Consumers are embracing voice technology at unprecedented levels, and businesses must remain up to competition, or risk missing out. Many companies see more and more customers turning to voice assistance. But what they do not understand is just how easily a customer behavior change happens. Since the smartphone, the adoption of consumer voice assistants has been faster than any product.
If you fully grasp how, where, and why your customers are using voice, you can uncover new links between your company and their needs — and provide crucial assistance. Since voice tech is so fresh, the challenge is to leverage data from various sources for accurate, actionable insights. You can then develop personalized, targeted, and frictionless experiences when people really need them.
With the speed at which this transition is happening, marketers need to start experimenting in this space. At its core however, it’s no different from any other marketing campaign.
In this post, we try to break it down for you.
Consumer awareness and adoption of voice assistants are still in its infancy, far from reaching a mature state, especially compared to all other existing technologies around us. Yet, there’s no question about the future of voice tech. It will continue to push and change customer behavior, and businesses must plan and adapt accordingly. Search, ad tech, content, and e-commerce are getting disrupted industry-wide as customers change how they communicate with brands through voice technology. Consumers are talking, and listening is a good thing.
Smart speaker adoption has moved very quickly. Within only four years, 1 out of every 4 US adults use those voice-enabled intelligent speakers. This was two years ago in 2018. The pace with which its adoption has been growing; it is safe to say it would have achieved 50% market penetration right now. Although smart speakers were a catalyst for voice adoption, they are not the only drivers of growth. Far more customers have voice-enabled smartphones than smart speakers. Lately, a surge in adoption is seen in voice assistants in cars, watches, headphones, televisions, appliances, toilets, and many other devices.
In a study conducted by PwC, just 10% of respondents were unfamiliar with voice-enabled products and apps. Out of the 90% who were familiar, a vast majority used a voice assistant (72 percent). The voice assistant adoption is majorly driven by the young generation, households with kids and families with a net income of over $100k.
Although the youngest customers who were surveyed (the 18 to 24-year-olds) embrace voice technology faster than their older peers, they are way more likely not to use the voice assistants frequently. It’s the 25–49-year-olds that use them and are significantly more likely to be declared power users.
Either Siri or Alexa or Google Assistance, all these digital assistants can boost marketing by deeply personalizing processes and offering enhanced customer insights to marketers. The introduction of these voice assistants not just improves the customer experience, but by allowing voice-driven chatbots also help in upselling and cross-selling to the audience while making the whole experience exclusive.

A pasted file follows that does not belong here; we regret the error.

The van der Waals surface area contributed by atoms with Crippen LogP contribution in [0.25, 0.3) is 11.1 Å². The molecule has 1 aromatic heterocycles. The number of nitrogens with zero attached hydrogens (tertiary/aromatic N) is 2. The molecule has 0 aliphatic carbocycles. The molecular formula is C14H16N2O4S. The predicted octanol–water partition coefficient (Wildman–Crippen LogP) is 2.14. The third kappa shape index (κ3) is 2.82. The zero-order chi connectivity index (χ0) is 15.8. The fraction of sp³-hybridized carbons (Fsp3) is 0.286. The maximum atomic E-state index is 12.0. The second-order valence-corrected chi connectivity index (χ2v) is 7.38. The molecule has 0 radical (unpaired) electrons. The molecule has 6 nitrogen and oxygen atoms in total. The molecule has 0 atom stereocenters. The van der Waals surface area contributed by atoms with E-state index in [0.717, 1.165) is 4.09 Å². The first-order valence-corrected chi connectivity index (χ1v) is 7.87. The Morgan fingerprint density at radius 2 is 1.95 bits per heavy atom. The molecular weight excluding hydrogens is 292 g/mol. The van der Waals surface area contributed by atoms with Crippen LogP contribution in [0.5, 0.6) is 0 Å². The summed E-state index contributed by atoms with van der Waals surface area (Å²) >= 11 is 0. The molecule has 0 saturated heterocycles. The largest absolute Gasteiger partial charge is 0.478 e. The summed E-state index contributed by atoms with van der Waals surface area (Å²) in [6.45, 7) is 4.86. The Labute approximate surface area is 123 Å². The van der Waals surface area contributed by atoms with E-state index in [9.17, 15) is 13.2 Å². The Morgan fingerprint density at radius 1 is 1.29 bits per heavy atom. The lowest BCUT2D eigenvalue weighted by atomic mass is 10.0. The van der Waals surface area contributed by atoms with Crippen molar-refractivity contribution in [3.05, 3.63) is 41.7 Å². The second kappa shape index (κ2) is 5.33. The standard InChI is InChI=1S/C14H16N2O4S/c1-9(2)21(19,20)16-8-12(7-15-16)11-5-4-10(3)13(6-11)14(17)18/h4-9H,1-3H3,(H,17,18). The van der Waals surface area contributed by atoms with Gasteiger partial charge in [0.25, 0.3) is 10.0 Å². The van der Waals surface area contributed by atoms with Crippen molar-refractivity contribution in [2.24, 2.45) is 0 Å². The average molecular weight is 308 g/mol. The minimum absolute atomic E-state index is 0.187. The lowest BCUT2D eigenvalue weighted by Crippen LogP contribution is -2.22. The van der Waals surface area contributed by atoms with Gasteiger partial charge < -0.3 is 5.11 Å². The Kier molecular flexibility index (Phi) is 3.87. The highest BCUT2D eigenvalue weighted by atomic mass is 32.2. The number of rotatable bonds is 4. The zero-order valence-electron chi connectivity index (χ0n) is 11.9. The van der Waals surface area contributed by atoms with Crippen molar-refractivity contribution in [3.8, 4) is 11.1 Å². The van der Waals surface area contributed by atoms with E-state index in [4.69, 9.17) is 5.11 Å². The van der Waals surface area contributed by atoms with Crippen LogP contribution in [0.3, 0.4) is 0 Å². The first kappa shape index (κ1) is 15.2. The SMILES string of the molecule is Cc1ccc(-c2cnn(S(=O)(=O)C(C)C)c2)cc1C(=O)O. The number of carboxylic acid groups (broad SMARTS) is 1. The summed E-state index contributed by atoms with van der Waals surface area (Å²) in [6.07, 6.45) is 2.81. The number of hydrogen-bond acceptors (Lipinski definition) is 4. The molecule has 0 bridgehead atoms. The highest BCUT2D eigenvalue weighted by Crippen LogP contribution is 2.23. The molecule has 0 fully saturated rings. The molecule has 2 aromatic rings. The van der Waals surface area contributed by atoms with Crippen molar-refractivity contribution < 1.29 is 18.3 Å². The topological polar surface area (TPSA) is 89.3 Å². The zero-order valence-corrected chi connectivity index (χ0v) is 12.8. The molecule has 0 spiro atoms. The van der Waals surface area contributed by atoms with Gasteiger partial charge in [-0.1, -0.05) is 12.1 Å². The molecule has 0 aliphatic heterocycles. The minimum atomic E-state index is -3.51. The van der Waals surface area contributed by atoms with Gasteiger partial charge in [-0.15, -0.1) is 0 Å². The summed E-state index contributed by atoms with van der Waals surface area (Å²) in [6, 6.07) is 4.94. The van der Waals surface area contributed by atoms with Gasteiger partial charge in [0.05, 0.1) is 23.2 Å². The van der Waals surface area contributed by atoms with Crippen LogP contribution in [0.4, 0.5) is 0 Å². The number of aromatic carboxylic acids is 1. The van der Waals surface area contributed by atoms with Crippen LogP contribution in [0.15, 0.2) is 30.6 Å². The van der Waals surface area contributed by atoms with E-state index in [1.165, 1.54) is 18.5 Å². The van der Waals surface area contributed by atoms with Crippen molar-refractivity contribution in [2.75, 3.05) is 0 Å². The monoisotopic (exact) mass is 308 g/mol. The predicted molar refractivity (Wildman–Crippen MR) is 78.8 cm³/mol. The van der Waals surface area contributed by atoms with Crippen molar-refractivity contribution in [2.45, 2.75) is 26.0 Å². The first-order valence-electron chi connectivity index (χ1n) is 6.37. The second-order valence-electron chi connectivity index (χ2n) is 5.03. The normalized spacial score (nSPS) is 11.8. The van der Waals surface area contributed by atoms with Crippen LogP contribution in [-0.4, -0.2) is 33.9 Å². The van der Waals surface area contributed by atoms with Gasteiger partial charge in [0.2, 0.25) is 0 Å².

Communications has always been essential for building trust. Voice assistants have a conversational approach that aids in creating successful interaction and a sort of emotional connection. Voice assistants can break down barriers for specially-abled people, especially in situations where auditory, physical, or cognitive growth is impaired. Voice is particularly useful for visually disabled people. People, both young and elderly, really enjoy talking to voice assistants, highlighting the intimacy that can be formed via voice.
Marketers care about smart speakers but focus primarily on smartphones as a tool for voice interaction with customers. A study done by VoiceBot.ai demonstrated that 87% of marketers viewed, using a voice app on smartphones is essential compared to 72% who saw marketing via smart speakers and in the car critical.
Brand advertisers are positive about voice assistants as communication platforms in the coming times. In the same survey, it was found that nearly 90% of marketers believe voice assistants will be a significant marketing channel in the next 3–5 years. 25% of them thought voice assistants would be an incredibly critical channel.
This enthusiasm is not limited to branding and advertising alone. Marketers also expect voice commerce to boom. Sixty-nine percent are incredibly positive about voice shopping opportunities that involve product discovery behaviors, while 62 percent express similar feelings about shopping through the voice-first channel.
Marketing and voice assistant fusion is not just about ‘what’ was launched in this new space, but also about what platforms marketers prefer. A considerable majority of voice app releases were Alexa skills. Nearly 83 percent of voice assistant marketers have already launched an Alexa skill, compared to 47 percent who went with Google Assistant based integrations.
The fact that Alexa has stayed two years longer in the market than Google Assistant definitely helps it. It is also worth noting that Amazon has an aggressive brand development outreach to encourage platform participation and has even offered proactive support to marketers in specific instances. Google too has made some efforts, but far less.
The most crucial thing all voice apps need is content. Content suited for voice applications doesn’t exist today. So voice-first content creation becomes a significant factor in any new project. The brand or company promoting the voice app should take on this responsibility, or it should fall to a creative agency.
This innovation is suitable not only for personal needs but also for the requirements of a successful business.